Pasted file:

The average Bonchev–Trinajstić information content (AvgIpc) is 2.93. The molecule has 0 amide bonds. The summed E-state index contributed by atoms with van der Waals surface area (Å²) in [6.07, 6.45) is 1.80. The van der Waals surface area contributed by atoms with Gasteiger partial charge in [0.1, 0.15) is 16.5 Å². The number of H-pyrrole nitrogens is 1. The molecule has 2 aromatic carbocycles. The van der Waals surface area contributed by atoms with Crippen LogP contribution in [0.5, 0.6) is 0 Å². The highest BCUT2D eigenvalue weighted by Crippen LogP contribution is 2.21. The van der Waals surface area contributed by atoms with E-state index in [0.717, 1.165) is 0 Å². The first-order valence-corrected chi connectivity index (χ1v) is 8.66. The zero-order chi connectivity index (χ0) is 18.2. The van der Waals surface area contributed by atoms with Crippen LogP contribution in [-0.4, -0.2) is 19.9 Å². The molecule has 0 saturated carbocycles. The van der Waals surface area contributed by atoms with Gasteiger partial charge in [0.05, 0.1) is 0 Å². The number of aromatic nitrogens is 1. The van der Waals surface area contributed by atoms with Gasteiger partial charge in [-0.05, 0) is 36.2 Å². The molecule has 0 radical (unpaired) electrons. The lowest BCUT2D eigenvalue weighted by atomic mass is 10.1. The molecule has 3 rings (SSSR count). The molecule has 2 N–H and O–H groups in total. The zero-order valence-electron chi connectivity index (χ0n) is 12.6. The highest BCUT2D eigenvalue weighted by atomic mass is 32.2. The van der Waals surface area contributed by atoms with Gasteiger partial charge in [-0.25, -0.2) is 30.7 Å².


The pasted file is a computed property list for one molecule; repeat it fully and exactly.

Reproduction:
The average Bonchev–Trinajstić information content (AvgIpc) is 2.93. The molecule has 0 amide bonds. The summed E-state index contributed by atoms with van der Waals surface area (Å²) in [6.07, 6.45) is 1.80. The van der Waals surface area contributed by atoms with Gasteiger partial charge in [0.1, 0.15) is 16.5 Å². The number of H-pyrrole nitrogens is 1. The molecule has 2 aromatic carbocycles. The van der Waals surface area contributed by atoms with Crippen LogP contribution in [0.5, 0.6) is 0 Å². The highest BCUT2D eigenvalue weighted by Crippen LogP contribution is 2.21. The van der Waals surface area contributed by atoms with E-state index in [0.717, 1.165) is 0 Å². The first-order valence-corrected chi connectivity index (χ1v) is 8.66. The zero-order chi connectivity index (χ0) is 18.2. The van der Waals surface area contributed by atoms with Crippen LogP contribution in [-0.4, -0.2) is 19.9 Å². The molecule has 0 saturated carbocycles. The van der Waals surface area contributed by atoms with Gasteiger partial charge in [0.05, 0.1) is 0 Å². The number of aromatic nitrogens is 1. The van der Waals surface area contributed by atoms with Gasteiger partial charge in [-0.05, 0) is 36.2 Å². The molecule has 0 radical (unpaired) electrons. The lowest BCUT2D eigenvalue weighted by atomic mass is 10.1. The molecule has 3 rings (SSSR count). The molecule has 2 N–H and O–H groups in total. The zero-order valence-electron chi connectivity index (χ0n) is 12.6. The highest BCUT2D eigenvalue weighted by atomic mass is 32.2. The van der Waals surface area contributed by atoms with Gasteiger partial charge in [-0.25, -0.2) is 30.7 Å².